3. The invisible buffer zone with space - atmospheres, magnetospheres and the solar wind
Curtains of green and red light dance and shimmer across the night sky in the Earth's polar regions, far above the highest clouds. This light is called the aurora after the Roman goddess of the rosy-fingered dawn, a designation that has been traced back to Galileo Galilei (1564-1642). The auroras seen near the north and south poles have been given the Latin names aurora borealis, for northern lights, and aurora australis, for southern lights.
Nowadays we can use spacecraft to view both the northern and southern lights from space. The Space Shuttle has even flown right through the northern lights. While inside the display, astronauts could close their eyes and see flashes of light caused by the charged aurora particles speeding through their eyeballs.
When viewed from above, the auroras form a luminous oval centered at each magnetic pole, resembling a fiery halo. The aurora oval is constantly in motion, expanding toward the equator or contacting toward the pole, and constantly changing in brightness. Such ever-changing aurora ovals are created simultaneously in both hemispheres and can be viewed at the same time from the Moon.
The auroras are themselves caused by energetic electrons bombarding the upper atmosphere. The reason that auroras are usually located near the polar regions is that the Earth's magnetic fields guide the energetic electrons there. Electrical currents as great as a million amperes can be produced along the aurora oval, and the electric power generated during the discharge is truly awesome - about ten times the annual consumption of electricity in the United States.
When the electrons slam into the upper atmosphere, at speeds of about 50 thousand meters per second, they collide with the oxygen and nitrogen atoms there and excite them to energy states unattainable in the denser air below. The pumped-up atoms quickly give up the energy they acquired from the electrons, emitting a burst of color in a process called fluorescence. It is something like electricity making the gas in a neon light shine or a fluorescent lamp glow. The process also resembles the beam of electrons that strikes the screen of your color television set, making it glow in different colors depending on the type of chemicals, or phosphors, that coat the screen.
Even though changing conditions on the Sun may trigger the northern and southern lights, we now know that the electrons that cause the auroras arrive indirectly at the polar regions, from the Earth's magnetic tail, and that these electrons can be energized locally within the magnetosphere. Changing solar wind conditions can temporarily pinch off the Earth’s magnetotail, opening a valve that lets the solar-wind energy cross into the magnetosphere and additionally shoot energy stored in the magnetic tail back toward the aurora zones near the poles. During this magnetic reconnection process, the magnetic fields heading in opposite direction - having opposite north and south polarities – break and reconnect at 140 to 160 million meters downwind of Earth on its night side. Electrons are pushed up and down the tail, and can be accelerated within the magnetosphere as they travel back toward the Earth and then down into the upper atmosphere at the poles.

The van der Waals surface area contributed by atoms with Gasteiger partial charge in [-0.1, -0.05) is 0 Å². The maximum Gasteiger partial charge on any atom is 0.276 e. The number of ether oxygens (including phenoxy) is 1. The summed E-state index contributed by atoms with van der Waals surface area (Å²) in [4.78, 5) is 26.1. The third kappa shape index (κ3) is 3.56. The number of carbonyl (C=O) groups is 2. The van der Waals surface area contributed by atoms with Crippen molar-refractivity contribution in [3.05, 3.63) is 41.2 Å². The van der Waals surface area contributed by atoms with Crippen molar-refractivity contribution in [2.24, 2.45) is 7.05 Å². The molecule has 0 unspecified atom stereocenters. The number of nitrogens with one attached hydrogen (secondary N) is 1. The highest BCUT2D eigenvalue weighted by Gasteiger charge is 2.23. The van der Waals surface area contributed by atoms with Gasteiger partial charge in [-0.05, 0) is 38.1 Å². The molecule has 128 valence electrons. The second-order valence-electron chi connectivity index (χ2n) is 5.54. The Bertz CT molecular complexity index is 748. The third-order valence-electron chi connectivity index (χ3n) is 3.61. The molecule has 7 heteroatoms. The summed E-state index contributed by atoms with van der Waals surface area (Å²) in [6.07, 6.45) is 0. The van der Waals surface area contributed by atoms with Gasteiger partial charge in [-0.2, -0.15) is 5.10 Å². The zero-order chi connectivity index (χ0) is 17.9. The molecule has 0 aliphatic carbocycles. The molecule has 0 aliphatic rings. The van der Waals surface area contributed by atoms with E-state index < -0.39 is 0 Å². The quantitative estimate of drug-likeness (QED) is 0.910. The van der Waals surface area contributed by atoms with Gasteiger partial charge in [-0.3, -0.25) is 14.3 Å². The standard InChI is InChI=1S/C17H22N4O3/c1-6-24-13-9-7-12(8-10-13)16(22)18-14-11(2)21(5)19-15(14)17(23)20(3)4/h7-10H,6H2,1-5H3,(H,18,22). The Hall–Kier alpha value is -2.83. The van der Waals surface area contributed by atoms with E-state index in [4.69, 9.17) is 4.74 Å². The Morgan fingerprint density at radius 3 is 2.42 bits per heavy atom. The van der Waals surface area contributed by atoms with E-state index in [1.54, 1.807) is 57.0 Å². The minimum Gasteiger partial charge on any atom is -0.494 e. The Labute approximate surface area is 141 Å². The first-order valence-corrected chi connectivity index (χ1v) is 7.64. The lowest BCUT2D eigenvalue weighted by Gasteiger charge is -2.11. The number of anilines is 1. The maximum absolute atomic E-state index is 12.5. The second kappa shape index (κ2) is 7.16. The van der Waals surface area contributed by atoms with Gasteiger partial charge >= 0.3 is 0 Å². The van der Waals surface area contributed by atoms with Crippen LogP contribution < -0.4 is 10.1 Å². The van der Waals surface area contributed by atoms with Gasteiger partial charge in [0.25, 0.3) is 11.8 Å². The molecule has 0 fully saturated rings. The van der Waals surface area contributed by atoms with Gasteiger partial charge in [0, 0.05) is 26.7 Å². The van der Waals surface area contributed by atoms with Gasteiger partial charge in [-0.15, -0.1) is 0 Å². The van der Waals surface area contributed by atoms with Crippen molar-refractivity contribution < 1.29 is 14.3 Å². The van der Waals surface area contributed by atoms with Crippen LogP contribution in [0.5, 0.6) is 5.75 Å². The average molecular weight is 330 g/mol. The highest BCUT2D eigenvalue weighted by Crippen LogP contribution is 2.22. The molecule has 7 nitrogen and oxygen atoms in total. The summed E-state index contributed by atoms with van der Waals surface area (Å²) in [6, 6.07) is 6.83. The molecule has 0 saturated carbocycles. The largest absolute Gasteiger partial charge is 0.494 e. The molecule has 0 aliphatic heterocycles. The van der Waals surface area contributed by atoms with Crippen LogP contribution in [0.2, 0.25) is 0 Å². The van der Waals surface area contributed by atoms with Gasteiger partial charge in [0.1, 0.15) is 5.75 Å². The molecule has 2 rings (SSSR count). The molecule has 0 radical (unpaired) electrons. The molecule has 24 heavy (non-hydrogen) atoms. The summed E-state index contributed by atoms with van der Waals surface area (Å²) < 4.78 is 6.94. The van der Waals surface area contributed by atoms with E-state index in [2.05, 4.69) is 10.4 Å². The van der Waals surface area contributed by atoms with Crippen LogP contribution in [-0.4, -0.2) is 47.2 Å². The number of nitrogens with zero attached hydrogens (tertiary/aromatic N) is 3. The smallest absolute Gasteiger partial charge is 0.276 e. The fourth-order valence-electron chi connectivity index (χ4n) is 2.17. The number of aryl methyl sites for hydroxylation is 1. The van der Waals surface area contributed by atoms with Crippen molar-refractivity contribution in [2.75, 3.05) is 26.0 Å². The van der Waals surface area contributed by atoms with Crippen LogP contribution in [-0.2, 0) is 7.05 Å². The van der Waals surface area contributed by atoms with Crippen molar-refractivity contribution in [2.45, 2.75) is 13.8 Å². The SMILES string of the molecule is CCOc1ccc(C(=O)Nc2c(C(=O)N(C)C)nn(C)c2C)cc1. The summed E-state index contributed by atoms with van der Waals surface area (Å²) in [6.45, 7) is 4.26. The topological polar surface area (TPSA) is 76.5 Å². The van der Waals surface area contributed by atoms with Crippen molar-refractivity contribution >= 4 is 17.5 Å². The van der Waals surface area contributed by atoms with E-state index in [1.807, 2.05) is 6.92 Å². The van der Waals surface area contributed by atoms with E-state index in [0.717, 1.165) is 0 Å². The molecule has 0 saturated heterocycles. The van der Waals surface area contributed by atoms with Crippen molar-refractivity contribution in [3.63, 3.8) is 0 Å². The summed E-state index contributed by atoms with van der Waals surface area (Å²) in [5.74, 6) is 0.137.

The brightest auroras in the solar system are those of Jupiter; they are one thousand times more powerful than Earth's, at about 1014 Watts. Like their terrestrial counterparts, the curtains of light on Jupiter are found in two oval-shaped regions circling the magnetic poles of the planet, just above the clouds. The aurora glows are produced in these high-latitude regions because that is were the magnetic field directs electrically-charged particles, electrons, protons and other ions. When these particles hit the planet's upper atmosphere, they collide with atoms and molecules there, leaving them in an excited state. As on Earth, the atoms and molecules release the extra energy in the form of light, and return to their normal state.
Unlike Earth's colored light show, Jupiter's aurora ovals were first observed from space at ultraviolet wavelengths because that is where most of the atoms and molecules radiate the most intense light. More recently, the Galileo spacecraft has obtained visible light images of thin, patchy aurora arcs originating at about 500 thousand meters above the cloud tops. Both internal and Sun-driven processes probably account for the brilliant curtains of light detected in Jupiter's upper atmosphere, just above the clouds
Scientists speculate that one reason that Jupiter's aurora is so powerful is that they are driven by both internal processes and the solar wind. Electron and ions spewed out by volcanoes on Jupiter's satellite Io are captured by the intense, rapidly rotating magnetic field and spiral inward at high energies toward the planet's polar regions. As the rotating magnetic field sweeps past Io, an invisible current of charged particles, equal to about 1 million amperes, is generated (Section 9.4). The current flows along Jupiter's magnetic field lines into the polar regions, bolting in and out of the planet's upper atmosphere, and producing bright trails in the ultraviolet images.
Saturn's ultraviolet auroras are most likely caused when the gusty solar wind sweeps over the planet, perhaps like the Earth's aurora. But unlike the Earth, Saturn's aurora oval has only been seen from spacecraft in ultraviolet light, at least so far. It could not be detected from beneath the Earth's atmosphere that absorbs the ultraviolet. We now turn our attention to our home planet, Earth, third rock from the Sun.
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Copyright 2010, Professor Kenneth R. Lang, Tufts University